Nowadays, State succession in respect of treaties is mainly concerned with separation and dismemberment of States. According to the 1978 Vienna Convention on the topic, the predecessor’s treaties automatically bind the Successor State (article 34 of the said Convention). In practice, successor States are not officially bound until they issue a notification of succession. Except upon submission of a notification, the depositary does not list the Successor State as a party. The scope of this article is to highlight the central position of notifications in the succession process. Given the major role played by notifications, it is worth questioning notifications themselves. The article thus addresses many issues: what is a notification? What are the theoretical considerations pertaining to them? How do successor States use notifications? Is treaty law relevant to notifications of succession? Are notifications governed by customary law? How are notifications perceived by successor States, depositaries, and other States parties? Here are some of the questions we will tentatively try to answer. All these questions (and answers) will help to build a more accurate representation of notifications and of State succession in respect of treaties. In the end, we will be able to outline the characteristics features of notifications of succession. By doing so, analytical tools useful to appraise future notifications of succession, as well as succession of States in respect of treaties at large, will be provided.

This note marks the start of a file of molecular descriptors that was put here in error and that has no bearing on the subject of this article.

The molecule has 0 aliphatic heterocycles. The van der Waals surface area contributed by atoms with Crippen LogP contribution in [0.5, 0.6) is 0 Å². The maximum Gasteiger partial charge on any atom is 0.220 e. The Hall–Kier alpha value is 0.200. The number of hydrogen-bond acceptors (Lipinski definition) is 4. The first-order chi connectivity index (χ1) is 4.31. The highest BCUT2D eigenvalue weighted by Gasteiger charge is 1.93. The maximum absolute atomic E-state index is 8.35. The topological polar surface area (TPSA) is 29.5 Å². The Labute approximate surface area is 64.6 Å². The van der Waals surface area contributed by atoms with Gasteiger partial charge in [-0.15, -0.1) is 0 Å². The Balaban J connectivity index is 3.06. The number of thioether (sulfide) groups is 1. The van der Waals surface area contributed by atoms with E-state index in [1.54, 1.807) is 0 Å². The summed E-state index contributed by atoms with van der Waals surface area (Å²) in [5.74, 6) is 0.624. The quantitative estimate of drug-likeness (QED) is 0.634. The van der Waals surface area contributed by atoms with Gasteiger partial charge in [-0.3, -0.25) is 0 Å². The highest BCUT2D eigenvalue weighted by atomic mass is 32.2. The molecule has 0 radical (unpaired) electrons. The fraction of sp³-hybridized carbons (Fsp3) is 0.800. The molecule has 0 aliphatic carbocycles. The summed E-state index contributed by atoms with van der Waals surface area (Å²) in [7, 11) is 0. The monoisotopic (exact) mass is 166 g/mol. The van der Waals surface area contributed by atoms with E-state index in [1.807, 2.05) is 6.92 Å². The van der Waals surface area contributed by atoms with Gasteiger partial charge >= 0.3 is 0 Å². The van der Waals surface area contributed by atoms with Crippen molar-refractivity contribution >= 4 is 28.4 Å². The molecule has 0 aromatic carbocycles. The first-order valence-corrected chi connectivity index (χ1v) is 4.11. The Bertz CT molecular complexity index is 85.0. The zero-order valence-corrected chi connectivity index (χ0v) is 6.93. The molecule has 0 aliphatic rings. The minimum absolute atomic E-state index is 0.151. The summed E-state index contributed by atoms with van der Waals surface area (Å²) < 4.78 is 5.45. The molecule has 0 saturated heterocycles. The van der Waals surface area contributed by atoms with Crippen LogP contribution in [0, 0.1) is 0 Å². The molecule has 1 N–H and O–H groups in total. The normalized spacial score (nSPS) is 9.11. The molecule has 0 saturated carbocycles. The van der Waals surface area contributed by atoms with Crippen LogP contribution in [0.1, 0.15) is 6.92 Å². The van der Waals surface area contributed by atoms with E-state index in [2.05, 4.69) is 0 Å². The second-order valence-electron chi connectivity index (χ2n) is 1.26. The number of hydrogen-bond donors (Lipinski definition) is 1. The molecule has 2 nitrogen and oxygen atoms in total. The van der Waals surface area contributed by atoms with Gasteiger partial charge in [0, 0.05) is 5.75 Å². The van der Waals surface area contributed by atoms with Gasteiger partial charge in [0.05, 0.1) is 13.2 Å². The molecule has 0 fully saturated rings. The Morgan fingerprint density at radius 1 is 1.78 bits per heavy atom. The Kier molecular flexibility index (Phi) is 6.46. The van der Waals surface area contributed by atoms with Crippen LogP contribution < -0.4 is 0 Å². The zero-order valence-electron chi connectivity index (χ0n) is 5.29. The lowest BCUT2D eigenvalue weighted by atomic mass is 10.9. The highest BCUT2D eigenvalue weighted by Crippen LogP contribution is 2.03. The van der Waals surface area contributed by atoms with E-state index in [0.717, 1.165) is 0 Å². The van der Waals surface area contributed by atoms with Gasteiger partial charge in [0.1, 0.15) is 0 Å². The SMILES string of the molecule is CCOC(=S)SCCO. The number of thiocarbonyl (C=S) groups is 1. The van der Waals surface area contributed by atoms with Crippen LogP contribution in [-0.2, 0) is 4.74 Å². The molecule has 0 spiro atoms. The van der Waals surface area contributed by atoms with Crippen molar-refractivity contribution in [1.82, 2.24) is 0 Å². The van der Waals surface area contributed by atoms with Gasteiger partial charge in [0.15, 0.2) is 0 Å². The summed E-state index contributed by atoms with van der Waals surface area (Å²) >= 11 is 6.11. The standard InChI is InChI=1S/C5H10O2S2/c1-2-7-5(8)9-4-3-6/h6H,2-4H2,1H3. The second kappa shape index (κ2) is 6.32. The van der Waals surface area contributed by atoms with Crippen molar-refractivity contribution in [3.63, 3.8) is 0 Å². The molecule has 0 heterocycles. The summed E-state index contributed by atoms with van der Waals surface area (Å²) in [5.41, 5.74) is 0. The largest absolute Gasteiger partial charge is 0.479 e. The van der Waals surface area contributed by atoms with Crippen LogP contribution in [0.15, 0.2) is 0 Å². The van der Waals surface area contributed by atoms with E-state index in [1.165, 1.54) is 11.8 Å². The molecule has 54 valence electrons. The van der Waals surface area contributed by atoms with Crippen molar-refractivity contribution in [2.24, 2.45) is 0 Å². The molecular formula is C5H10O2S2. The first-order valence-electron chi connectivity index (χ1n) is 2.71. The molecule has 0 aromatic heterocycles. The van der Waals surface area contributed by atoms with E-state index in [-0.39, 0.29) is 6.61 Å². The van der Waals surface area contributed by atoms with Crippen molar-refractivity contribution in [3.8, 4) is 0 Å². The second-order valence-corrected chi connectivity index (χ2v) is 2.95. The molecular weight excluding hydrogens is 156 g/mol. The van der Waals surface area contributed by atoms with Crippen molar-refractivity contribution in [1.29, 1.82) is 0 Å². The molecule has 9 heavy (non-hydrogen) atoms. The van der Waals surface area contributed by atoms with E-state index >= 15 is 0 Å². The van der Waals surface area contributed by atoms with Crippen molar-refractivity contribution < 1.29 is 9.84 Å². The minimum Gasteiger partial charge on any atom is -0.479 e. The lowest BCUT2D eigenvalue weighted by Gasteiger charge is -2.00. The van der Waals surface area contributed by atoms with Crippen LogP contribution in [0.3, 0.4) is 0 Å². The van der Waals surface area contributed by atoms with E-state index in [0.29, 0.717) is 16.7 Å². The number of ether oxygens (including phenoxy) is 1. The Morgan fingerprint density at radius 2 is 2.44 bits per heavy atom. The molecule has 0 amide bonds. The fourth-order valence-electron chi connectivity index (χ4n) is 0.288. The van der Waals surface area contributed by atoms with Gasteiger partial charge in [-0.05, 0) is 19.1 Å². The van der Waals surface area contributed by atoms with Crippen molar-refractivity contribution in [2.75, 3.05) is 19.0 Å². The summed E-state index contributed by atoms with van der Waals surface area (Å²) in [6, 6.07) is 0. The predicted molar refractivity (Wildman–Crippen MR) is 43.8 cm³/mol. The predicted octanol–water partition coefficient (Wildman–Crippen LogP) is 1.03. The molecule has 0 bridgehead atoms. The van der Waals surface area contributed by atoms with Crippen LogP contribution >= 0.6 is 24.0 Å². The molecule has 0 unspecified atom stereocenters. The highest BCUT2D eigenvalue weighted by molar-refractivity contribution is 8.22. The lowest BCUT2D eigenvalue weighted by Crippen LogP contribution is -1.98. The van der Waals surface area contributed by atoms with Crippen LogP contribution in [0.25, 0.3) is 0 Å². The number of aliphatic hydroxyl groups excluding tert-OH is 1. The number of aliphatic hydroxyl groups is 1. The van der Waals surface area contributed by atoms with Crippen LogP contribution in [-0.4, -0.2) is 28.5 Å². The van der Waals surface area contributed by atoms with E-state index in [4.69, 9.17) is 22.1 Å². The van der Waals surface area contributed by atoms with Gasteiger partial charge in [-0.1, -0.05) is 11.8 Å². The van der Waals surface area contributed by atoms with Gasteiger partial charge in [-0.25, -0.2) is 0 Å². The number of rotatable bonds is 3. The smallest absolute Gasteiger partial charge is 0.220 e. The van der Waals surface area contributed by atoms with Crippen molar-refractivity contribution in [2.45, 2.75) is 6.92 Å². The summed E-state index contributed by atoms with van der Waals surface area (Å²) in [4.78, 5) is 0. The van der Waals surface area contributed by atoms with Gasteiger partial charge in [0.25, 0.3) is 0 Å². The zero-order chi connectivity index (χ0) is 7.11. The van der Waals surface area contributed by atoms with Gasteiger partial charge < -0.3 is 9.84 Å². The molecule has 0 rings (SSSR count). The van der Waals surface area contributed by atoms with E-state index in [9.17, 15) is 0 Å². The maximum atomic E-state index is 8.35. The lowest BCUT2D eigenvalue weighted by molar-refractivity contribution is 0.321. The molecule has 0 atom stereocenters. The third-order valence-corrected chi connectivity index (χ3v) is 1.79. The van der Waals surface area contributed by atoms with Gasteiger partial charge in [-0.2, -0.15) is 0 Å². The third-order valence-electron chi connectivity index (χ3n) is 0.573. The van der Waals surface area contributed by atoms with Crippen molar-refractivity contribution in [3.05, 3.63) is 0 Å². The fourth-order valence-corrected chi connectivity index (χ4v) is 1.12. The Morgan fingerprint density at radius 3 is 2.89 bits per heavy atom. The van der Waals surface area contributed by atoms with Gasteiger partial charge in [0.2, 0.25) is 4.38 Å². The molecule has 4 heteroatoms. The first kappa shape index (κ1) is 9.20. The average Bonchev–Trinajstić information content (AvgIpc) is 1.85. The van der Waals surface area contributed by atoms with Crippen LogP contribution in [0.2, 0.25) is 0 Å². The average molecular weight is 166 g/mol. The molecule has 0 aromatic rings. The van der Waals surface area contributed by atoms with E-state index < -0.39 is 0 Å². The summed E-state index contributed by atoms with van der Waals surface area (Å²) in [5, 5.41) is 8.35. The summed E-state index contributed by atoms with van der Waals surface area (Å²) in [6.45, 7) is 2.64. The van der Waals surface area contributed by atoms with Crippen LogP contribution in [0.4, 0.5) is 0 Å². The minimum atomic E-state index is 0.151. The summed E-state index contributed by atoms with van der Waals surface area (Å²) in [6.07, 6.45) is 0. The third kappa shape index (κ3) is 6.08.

"State Succession in Respect of Treaties and Notifications: A Bottleneck Approach,"
UAEU Law Journal: Vol. 2019:
77, Article 9.
Available at: https://scholarworks.uaeu.ac.ae/sharia_and_law/vol2019/iss77/9